Most car owners fail to realize just how important air flow is to the running of their vehicle. Nearly every system on your car requires air flow in order to function properly. The negative air flow, or vacuum, that is produced by your intake is used for things like controlling the idle. The vacuum chamber that this negative pressure is housed in has a variety of hoses that feed the vacuum to the parts of the car that need it. Without this network of hoses feeding the vacuum to parts of the car, the overall performance level would decrease. Each time that you run your vehicle, the vacuum hoses will have to perform.
Generally, the vacuum hoses on your vehicle are made from rubber and are supposed to last for a lifetime. The rough conditions that exist under the hood of your vehicle usually lead to these rubber hoses becoming damaged over time. By taking the time to inspect the hoses on a regular basis, you will be able to spot issues with them and get them handled in a hurry. This will reduce the amount of damage that a vacuum leak can cause and will allow you to enjoy the full power of your engine.
There are a variety of different vacuum hoses on your vehicle, which can make keeping up with them a bit difficult. Usually, you will be able to take a hose of at a time to see how the engine reacts to gauge which one may have a leak in it. If you are uncomfortable with doing this type of work, then you will need to track down a knowledgeable professional to handle it for you. This means that you will be able to get the repairs you need without having to worry about doing the work on your own.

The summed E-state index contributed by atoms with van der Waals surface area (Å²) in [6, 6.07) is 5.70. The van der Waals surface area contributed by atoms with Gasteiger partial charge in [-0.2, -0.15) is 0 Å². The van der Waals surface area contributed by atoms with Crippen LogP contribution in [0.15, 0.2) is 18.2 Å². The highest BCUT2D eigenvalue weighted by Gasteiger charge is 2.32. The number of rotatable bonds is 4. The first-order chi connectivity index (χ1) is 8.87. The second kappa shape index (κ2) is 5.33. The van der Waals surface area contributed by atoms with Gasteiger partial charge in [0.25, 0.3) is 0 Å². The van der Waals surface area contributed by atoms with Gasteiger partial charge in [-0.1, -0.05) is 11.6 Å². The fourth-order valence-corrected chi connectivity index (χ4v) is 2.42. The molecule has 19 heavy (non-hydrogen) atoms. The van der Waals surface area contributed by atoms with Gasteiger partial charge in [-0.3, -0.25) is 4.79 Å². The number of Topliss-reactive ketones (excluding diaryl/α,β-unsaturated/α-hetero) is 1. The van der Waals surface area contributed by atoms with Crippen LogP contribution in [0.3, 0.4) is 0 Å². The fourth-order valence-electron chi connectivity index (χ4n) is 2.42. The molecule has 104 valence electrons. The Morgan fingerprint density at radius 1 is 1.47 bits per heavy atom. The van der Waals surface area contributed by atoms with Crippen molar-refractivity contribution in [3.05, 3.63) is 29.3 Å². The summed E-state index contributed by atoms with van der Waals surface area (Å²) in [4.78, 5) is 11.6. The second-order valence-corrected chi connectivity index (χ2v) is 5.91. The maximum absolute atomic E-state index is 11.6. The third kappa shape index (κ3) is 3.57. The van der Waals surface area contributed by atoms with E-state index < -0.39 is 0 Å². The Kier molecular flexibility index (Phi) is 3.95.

When there is a problem with your vacuum hoses, here are some of the things that you may notice when your vacuum hoses are damaged:
- A reduction in the power of the engine
- The Check Engine Light is on
- The engine is misfiring on a regular basis
Having repair issues with vacuum hoses can affect the way that your car runs in a negative way. Have a certified mechanic replace the failing vacuum hose to eliminate further problems with your vehicle.
This article originally appeared on YourMechanic.com as How Long Does a Vacuum Hose(s) Last?.
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